Which Joe gave his name to ‘sloppy joes’? We look at five interesting sandwiches and their lexical origins.
Remove the hair from:‘they scrubbed and depilated her’‘his permanently depilated and tattooed skull’
- ‘Forty-eight hours before UVB exposure, mice were shaved with electric clippers and chemically depilated.’
- ‘After being bathed, depilated and doused in sweet heavy perfumes, queens and commoners alike are portrayed sitting patiently before their hairdressers, although it is equally clear that wigmakers enjoyed a brisk trade.’
- ‘Winter boots of caribou or seal can have a depilated sealskin foot with a furred upper.’
- ‘Nowadays the hamams or public baths have special rooms for the ladies to depilate.’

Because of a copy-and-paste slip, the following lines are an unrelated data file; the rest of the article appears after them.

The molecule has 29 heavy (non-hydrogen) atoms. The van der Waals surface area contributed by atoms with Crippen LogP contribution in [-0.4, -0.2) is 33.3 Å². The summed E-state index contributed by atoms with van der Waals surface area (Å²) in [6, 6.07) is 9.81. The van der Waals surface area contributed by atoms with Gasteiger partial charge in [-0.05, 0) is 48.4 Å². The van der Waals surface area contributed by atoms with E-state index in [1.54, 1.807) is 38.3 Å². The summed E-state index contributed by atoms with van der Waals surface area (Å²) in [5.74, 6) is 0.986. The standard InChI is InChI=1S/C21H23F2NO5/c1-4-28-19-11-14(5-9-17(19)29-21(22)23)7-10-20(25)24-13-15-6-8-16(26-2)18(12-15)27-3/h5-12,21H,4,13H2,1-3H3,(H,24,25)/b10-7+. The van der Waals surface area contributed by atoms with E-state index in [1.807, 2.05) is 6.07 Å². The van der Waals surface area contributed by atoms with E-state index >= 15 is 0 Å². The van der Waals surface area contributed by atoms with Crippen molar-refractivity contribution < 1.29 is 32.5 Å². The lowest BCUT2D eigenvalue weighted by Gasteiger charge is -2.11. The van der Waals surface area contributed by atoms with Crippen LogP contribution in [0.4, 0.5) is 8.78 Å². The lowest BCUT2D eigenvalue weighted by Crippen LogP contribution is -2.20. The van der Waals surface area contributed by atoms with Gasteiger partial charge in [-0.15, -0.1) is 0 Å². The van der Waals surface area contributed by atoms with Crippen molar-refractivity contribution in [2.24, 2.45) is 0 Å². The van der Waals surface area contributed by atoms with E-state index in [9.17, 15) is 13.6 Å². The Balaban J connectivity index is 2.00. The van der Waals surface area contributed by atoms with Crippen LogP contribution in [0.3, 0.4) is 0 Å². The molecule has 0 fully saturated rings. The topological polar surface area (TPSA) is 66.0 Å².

- ‘While contemporary women are not literally forced to depilate, the culture and media pressure us to do so.’
Mid 16th century (earlier ( late Middle English) as depilation): from Latin depilat- stripped of hair, from the verb depilare, from de- (expressing removal) + pilare (from pilus hair).
We take a look at several popular, though confusing, punctuation marks.
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The definitions of ‘buddy’ and ‘bro’ in the OED have recently been revised. We explore their history and increase in popularity.